One weird trick about Python date formats #
I’ve been working with date manipulation in Python as part of this Reddit challenge, which asks the programmer to find the year(s) in history when the most US presidents were alive given each president’s birth and death date.
Usually, when working with dates and times in programming, it’s best to convert to object types that inherently have some assumptions about time and date already built in to allow for easy addition, subtraction, and date conversion.
In Python, the datetime library provides convenient ways to work with date and time data, as well as converting data to and from those formats.
There used to be a module called time that was not based exclusively on object-oriented patterns. Datetime is an update of time.
Datetime has several object types, (as seen in the Python REPL):
>>>import datetime >>> dir(datetime) ['MAXYEAR', 'MINYEAR', '__doc__', '__file__', '__name__', '__package__', 'date', 'datetime', 'datetime_CAPI', 'time', 'timedelta', 'tzinfo']
I was particularly interested in coverting all the years to datetime or date objects and working with them that way.
A datetime object looks like this, where you’re given back year-month-day-hour-minute-second-microcecond.
>>>datetime.datetime.now() >>>datetime.datetime(2016, 3, 9, 16, 32, 12, 385142) >>>now = datetime.datetime.now() >>> type(now) >>><type 'datetime.datetime'> A date object is very similar, but does not include the time. >>>nowday = datetime.date.today() >>> nowday >>>datetime.date(2016, 3, 9)
To convert strings to these types of object, Python’s datetime has strptime, a function that has an equivalent in most modern languages.
I always get strptime and strftime confused, so here are silly mnemonics I can remember:
- strptime - converts strings to datetime objects (strips strings to datetime)
- strftime - converts datetime objects to specific human-readable format while still maintaining their datetimey-ness. (F is for formatting)
So let’s say I have a date that’s a string:
x = "19 Aug 2015" type(x) <type 'str'>
And I want to read it into a datetime object:
datetime.datetime.strptime(x, '%d %b %Y') >>>datetime.datetime(2015, 8, 19, 0, 0)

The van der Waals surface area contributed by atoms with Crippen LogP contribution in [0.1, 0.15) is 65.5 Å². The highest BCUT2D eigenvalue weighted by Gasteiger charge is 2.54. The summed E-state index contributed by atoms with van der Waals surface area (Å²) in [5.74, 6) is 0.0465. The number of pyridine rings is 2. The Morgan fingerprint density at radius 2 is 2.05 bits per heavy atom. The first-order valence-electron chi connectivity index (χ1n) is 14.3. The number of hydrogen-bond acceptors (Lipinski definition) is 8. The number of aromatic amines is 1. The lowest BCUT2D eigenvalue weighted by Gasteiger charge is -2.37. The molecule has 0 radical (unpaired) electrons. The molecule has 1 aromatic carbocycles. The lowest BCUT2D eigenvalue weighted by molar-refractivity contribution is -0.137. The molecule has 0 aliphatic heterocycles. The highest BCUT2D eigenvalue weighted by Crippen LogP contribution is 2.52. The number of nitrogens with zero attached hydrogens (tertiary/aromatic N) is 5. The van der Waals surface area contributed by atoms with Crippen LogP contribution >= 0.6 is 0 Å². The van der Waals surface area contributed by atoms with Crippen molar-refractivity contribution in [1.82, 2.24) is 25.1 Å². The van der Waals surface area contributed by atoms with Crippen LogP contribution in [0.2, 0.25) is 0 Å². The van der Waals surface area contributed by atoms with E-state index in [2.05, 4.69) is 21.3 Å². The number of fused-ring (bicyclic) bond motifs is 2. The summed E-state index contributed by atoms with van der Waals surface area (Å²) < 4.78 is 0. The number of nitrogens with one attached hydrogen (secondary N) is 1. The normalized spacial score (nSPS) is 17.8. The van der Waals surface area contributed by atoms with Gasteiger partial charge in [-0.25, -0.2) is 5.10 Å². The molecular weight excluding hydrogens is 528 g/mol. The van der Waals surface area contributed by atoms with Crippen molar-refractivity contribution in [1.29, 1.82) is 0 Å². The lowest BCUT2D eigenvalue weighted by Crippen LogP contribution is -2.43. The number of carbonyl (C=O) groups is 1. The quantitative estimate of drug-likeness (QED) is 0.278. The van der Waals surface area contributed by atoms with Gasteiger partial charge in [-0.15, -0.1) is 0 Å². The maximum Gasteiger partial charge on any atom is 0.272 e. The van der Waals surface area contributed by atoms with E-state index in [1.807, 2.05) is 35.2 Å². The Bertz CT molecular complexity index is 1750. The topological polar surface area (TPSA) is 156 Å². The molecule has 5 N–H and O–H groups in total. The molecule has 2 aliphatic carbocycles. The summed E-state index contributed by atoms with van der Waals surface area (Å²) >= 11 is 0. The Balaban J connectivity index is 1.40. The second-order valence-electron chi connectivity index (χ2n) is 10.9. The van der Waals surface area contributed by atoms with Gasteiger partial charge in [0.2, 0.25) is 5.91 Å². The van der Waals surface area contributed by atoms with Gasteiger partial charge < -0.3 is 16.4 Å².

Then I can add days, years, subtract days, etc. The ability to automatically do math with differing units of time is what makes this module so convenient.
I can then spit that calculation back out in any format I want with strftime, for example, I wanted to see the entire month:
>>> y = datetime.datetime.strptime(x, '%d %b %Y') >>> datetime.datetime.strftime(y, '%B-%d-%Y') 'August-19-2015'
There are a couple caveats that make strftime and strptime really annoying.
Strptime and formatting: #
The first is that the formatting of the input string needs to match exactly, otherwise the assignment throws an exception. This was from when I omitted the spaces from the formatting paramter:
ValueError: time data '19 Aug 2015' does not match format '%d%b%Y'
This can be extremely irritating if you have data in the same column that changes formats. In this case, you have to write
try/except blocks or find some way of working around this “limitation.”
Strftime and Python 2/3: #
The other VERY annoying thing is that strptime does not work on data earlier than 1900.
I came across one when I was trying to add and subtract historical dates of presidents born before 1900. You get the following:
ValueError: year=1601 is before 1900; the datetime strftime() methods require year >= 1900
The exact range of years for which strftime() works also varies across platforms. Regardless of platform, years before 1900 cannot be used.
The easy fix for this is to use Python 3, which accounts for it:
Here’s my simple script,
from datetime import datetime x = "19 Aug 1500" y = datetime.strptime(x, '%d %b %Y') outformat = datetime.strftime(y, '%Y') print (outformat) If I try to run it in Python 2: vboykis$ python datetimenew.py Traceback (most recent call last): File "datetimenew.py", line 5, in <module> outformat = datetime.strftime(y, '%Y') ValueError: year=1500 is before 1900; the datetime strftime() methods require year >= 1900
vboykis$ python3 datetimenew.py 1500 ```python Yet another reason to finally make that switch ;). Or to use isoformat from date instead: ```python date.isoformat() Return a string representing the date in ISO 8601 format, ‘YYYY-MM-DD’. For example, date(2002, 12, 4).isoformat() == '2002-12-04'